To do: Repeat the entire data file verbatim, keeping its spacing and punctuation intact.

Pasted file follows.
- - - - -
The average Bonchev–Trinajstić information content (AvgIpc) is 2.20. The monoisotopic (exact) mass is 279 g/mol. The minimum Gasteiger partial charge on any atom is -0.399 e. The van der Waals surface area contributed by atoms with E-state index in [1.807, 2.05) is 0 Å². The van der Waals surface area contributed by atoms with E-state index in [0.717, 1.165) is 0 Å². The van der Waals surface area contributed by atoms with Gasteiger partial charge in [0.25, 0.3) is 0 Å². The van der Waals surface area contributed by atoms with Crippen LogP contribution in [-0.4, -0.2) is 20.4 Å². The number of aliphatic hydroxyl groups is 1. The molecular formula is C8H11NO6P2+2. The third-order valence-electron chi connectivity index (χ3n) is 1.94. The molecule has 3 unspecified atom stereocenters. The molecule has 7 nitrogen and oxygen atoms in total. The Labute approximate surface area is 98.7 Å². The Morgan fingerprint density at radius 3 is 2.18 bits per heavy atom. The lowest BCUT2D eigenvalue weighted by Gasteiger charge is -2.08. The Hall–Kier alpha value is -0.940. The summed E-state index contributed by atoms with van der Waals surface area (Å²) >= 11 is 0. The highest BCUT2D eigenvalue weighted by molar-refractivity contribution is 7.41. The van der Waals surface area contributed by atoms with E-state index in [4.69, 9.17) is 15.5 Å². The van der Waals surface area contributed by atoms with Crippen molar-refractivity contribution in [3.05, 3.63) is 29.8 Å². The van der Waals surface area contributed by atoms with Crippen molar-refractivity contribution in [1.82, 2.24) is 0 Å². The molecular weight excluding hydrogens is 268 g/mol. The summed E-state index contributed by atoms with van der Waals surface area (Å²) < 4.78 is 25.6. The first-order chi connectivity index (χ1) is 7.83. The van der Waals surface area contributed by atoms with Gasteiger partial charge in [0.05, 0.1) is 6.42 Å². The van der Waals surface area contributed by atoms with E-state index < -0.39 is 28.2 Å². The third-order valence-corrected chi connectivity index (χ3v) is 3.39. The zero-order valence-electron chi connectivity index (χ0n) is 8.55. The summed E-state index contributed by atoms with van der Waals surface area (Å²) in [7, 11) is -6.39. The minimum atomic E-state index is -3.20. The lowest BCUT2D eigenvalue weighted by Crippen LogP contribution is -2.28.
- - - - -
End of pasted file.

The average Bonchev–Trinajstić information content (AvgIpc) is 2.20. The monoisotopic (exact) mass is 279 g/mol. The minimum Gasteiger partial charge on any atom is -0.399 e. The van der Waals surface area contributed by atoms with E-state index in [1.807, 2.05) is 0 Å². The van der Waals surface area contributed by atoms with E-state index in [0.717, 1.165) is 0 Å². The van der Waals surface area contributed by atoms with Gasteiger partial charge in [0.25, 0.3) is 0 Å². The van der Waals surface area contributed by atoms with Crippen LogP contribution in [-0.4, -0.2) is 20.4 Å². The number of aliphatic hydroxyl groups is 1. The molecular formula is C8H11NO6P2+2. The third-order valence-electron chi connectivity index (χ3n) is 1.94. The molecule has 3 unspecified atom stereocenters. The molecule has 7 nitrogen and oxygen atoms in total. The Labute approximate surface area is 98.7 Å². The Morgan fingerprint density at radius 3 is 2.18 bits per heavy atom. The lowest BCUT2D eigenvalue weighted by Gasteiger charge is -2.08. The Hall–Kier alpha value is -0.940. The summed E-state index contributed by atoms with van der Waals surface area (Å²) >= 11 is 0. The highest BCUT2D eigenvalue weighted by molar-refractivity contribution is 7.41. The van der Waals surface area contributed by atoms with E-state index in [4.69, 9.17) is 15.5 Å². The van der Waals surface area contributed by atoms with Crippen molar-refractivity contribution in [3.05, 3.63) is 29.8 Å². The van der Waals surface area contributed by atoms with Crippen molar-refractivity contribution in [1.82, 2.24) is 0 Å². The molecular weight excluding hydrogens is 268 g/mol. The summed E-state index contributed by atoms with van der Waals surface area (Å²) < 4.78 is 25.6. The first-order chi connectivity index (χ1) is 7.83. The van der Waals surface area contributed by atoms with Gasteiger partial charge in [0.05, 0.1) is 6.42 Å². The van der Waals surface area contributed by atoms with E-state index < -0.39 is 28.2 Å². The third-order valence-corrected chi connectivity index (χ3v) is 3.39. The zero-order valence-electron chi connectivity index (χ0n) is 8.55. The summed E-state index contributed by atoms with van der Waals surface area (Å²) in [7, 11) is -6.39. The minimum atomic E-state index is -3.20. The lowest BCUT2D eigenvalue weighted by Crippen LogP contribution is -2.28.